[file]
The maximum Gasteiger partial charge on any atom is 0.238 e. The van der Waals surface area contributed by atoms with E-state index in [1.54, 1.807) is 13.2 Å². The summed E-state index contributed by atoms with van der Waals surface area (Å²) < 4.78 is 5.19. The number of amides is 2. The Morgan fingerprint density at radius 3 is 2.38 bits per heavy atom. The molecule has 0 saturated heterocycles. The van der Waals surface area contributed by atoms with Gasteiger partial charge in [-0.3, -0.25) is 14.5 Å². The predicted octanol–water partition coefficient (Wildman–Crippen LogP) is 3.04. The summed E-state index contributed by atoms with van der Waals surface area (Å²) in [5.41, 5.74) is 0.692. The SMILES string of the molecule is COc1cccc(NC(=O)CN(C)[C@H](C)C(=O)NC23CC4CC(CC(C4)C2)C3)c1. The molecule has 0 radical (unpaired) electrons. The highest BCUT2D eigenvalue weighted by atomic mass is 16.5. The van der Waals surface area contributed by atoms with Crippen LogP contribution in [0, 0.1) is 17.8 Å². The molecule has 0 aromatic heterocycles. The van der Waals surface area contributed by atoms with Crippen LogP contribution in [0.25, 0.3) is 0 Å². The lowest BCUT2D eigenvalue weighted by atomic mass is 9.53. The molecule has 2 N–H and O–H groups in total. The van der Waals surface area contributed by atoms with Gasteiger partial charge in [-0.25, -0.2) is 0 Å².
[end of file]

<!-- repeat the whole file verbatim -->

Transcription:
The maximum Gasteiger partial charge on any atom is 0.238 e. The van der Waals surface area contributed by atoms with E-state index in [1.54, 1.807) is 13.2 Å². The summed E-state index contributed by atoms with van der Waals surface area (Å²) < 4.78 is 5.19. The number of amides is 2. The Morgan fingerprint density at radius 3 is 2.38 bits per heavy atom. The molecule has 0 saturated heterocycles. The van der Waals surface area contributed by atoms with Gasteiger partial charge in [-0.3, -0.25) is 14.5 Å². The predicted octanol–water partition coefficient (Wildman–Crippen LogP) is 3.04. The summed E-state index contributed by atoms with van der Waals surface area (Å²) in [5.41, 5.74) is 0.692. The SMILES string of the molecule is COc1cccc(NC(=O)CN(C)[C@H](C)C(=O)NC23CC4CC(CC(C4)C2)C3)c1. The molecule has 0 radical (unpaired) electrons. The highest BCUT2D eigenvalue weighted by atomic mass is 16.5. The van der Waals surface area contributed by atoms with Crippen LogP contribution in [0, 0.1) is 17.8 Å². The molecule has 0 aromatic heterocycles. The van der Waals surface area contributed by atoms with Crippen LogP contribution in [0.25, 0.3) is 0 Å². The lowest BCUT2D eigenvalue weighted by atomic mass is 9.53. The molecule has 2 N–H and O–H groups in total. The van der Waals surface area contributed by atoms with Gasteiger partial charge in [-0.25, -0.2) is 0 Å².